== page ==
Growth hormone attenuates early left ventricular remodeling and improves cardiac function in rats with large myocardial infarction.
OBJECTIVES: We sought to investigate the cardiac effects of growth hormone (GH) administration during the early phase of pathologic remodeling in a rat model of large myocardial infarction (MI). BACKGROUND: Recent evidence suggests that exogenous administration of GH evokes a hypertrophic response and increases left ventricular (LV) function in vivo in rats with normal or chronically failing hearts. We hypothesized that these effects would attenuate ventricular remodeling early after MI. METHODS: Fifty-eight male rats underwent sham operation (n = 19) or had induced MI (n = 39). The day after the operation, the infarcted rats were randomized to receive 3 weeks of treatment with GH, 3 mg/kg body weight per day (n = 19) or placebo (n = 20). Echocardiography, catheterization and isolated whole heart preparations were used to define cardiac structure and function. RESULTS: Growth hormone caused hypertrophy of the noninfarcted myocardium in a concentric pattern, as noted by higher echocardiographic relative wall thickness at 3 weeks and by morphometric histologic examination. Left ventricular dilation was reduced in the GH-treated versus placebo group (echocardiographic LV diastolic diameter to body weight ratio 2.9 +/- 0.1 vs. 3.5 +/- 0.2 cm/kg; p < 0.05). In vivo and in vitro cardiac function was improved after GH treatment. Despite elevated insulin-like growth factor-1 (IGF-1) serum levels in GH-treated rats, myocardial IGF-I messenger ribonucleic acid was not different among the three groups, suggesting that an increase in its local expression does not appear necessary to yield the observed effects. CONCLUSIONS: These data demonstrate that early treatment of large MI with GH attenuates the early pathologic LV remodeling and improves LV function.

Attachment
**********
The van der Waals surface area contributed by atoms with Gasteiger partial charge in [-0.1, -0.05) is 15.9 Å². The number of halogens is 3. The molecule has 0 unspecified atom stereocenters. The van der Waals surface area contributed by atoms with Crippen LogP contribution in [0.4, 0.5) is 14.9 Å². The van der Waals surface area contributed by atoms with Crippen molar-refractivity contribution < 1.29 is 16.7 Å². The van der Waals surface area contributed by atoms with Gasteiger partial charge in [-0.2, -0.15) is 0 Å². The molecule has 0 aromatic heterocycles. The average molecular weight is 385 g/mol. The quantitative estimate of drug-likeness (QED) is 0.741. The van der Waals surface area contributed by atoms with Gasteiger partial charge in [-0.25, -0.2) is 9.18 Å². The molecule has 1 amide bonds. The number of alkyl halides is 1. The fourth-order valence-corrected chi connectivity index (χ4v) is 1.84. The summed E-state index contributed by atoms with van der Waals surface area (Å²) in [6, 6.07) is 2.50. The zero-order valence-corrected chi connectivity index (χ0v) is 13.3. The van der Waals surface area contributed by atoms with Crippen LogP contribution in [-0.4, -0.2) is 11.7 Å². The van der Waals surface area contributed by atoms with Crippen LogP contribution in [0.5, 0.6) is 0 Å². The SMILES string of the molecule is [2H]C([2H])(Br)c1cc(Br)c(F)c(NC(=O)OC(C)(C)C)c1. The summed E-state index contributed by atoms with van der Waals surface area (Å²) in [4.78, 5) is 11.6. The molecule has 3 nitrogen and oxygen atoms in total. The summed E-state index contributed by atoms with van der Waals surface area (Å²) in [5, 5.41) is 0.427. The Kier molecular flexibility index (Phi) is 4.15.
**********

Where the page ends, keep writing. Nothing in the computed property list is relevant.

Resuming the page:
Cittadini, A; Grossman, JD; Napoli, R; Katz, SE; Strömer, H; Smith, RJ; Clark, R; Morgan, JP; Douglas, PS
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